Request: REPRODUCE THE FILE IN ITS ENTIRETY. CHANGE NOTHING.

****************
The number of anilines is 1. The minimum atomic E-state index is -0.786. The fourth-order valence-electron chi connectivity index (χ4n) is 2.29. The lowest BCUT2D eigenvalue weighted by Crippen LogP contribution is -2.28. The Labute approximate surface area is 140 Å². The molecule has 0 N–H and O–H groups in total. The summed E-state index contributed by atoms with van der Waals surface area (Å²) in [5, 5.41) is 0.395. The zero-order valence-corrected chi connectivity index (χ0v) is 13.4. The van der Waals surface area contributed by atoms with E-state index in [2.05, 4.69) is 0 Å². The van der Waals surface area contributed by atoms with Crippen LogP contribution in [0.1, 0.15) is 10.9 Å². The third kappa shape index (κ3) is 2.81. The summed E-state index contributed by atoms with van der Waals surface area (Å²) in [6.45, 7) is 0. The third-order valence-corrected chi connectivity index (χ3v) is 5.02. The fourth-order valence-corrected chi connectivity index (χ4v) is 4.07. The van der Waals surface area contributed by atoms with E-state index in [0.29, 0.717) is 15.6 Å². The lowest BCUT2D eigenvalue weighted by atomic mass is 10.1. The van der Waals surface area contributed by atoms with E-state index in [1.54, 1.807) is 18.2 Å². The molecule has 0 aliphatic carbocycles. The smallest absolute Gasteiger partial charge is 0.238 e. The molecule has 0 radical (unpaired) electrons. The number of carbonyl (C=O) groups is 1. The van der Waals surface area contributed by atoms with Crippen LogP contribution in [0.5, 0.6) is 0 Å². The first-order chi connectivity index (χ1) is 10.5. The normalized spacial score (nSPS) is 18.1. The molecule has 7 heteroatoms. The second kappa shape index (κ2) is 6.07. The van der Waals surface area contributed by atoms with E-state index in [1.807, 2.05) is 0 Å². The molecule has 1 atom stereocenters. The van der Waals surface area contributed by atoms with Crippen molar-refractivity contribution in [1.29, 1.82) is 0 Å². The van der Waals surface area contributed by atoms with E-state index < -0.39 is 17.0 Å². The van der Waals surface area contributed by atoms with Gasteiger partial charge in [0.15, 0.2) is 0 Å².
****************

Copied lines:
The number of anilines is 1. The minimum atomic E-state index is -0.786. The fourth-order valence-electron chi connectivity index (χ4n) is 2.29. The lowest BCUT2D eigenvalue weighted by Crippen LogP contribution is -2.28. The Labute approximate surface area is 140 Å². The molecule has 0 N–H and O–H groups in total. The summed E-state index contributed by atoms with van der Waals surface area (Å²) in [5, 5.41) is 0.395. The zero-order valence-corrected chi connectivity index (χ0v) is 13.4. The van der Waals surface area contributed by atoms with E-state index in [2.05, 4.69) is 0 Å². The van der Waals surface area contributed by atoms with Crippen LogP contribution in [0.1, 0.15) is 10.9 Å². The third kappa shape index (κ3) is 2.81. The summed E-state index contributed by atoms with van der Waals surface area (Å²) in [6.45, 7) is 0. The third-order valence-corrected chi connectivity index (χ3v) is 5.02. The fourth-order valence-corrected chi connectivity index (χ4v) is 4.07. The van der Waals surface area contributed by atoms with E-state index in [0.29, 0.717) is 15.6 Å². The lowest BCUT2D eigenvalue weighted by atomic mass is 10.1. The van der Waals surface area contributed by atoms with E-state index in [1.54, 1.807) is 18.2 Å². The molecule has 0 aliphatic carbocycles. The smallest absolute Gasteiger partial charge is 0.238 e. The molecule has 0 radical (unpaired) electrons. The number of carbonyl (C=O) groups is 1. The van der Waals surface area contributed by atoms with Crippen LogP contribution in [0.5, 0.6) is 0 Å². The first-order chi connectivity index (χ1) is 10.5. The normalized spacial score (nSPS) is 18.1. The molecule has 7 heteroatoms. The second kappa shape index (κ2) is 6.07. The van der Waals surface area contributed by atoms with E-state index in [1.807, 2.05) is 0 Å². The molecule has 1 atom stereocenters. The van der Waals surface area contributed by atoms with Crippen molar-refractivity contribution in [1.29, 1.82) is 0 Å². The van der Waals surface area contributed by atoms with E-state index < -0.39 is 17.0 Å². The van der Waals surface area contributed by atoms with Gasteiger partial charge in [0.15, 0.2) is 0 Å².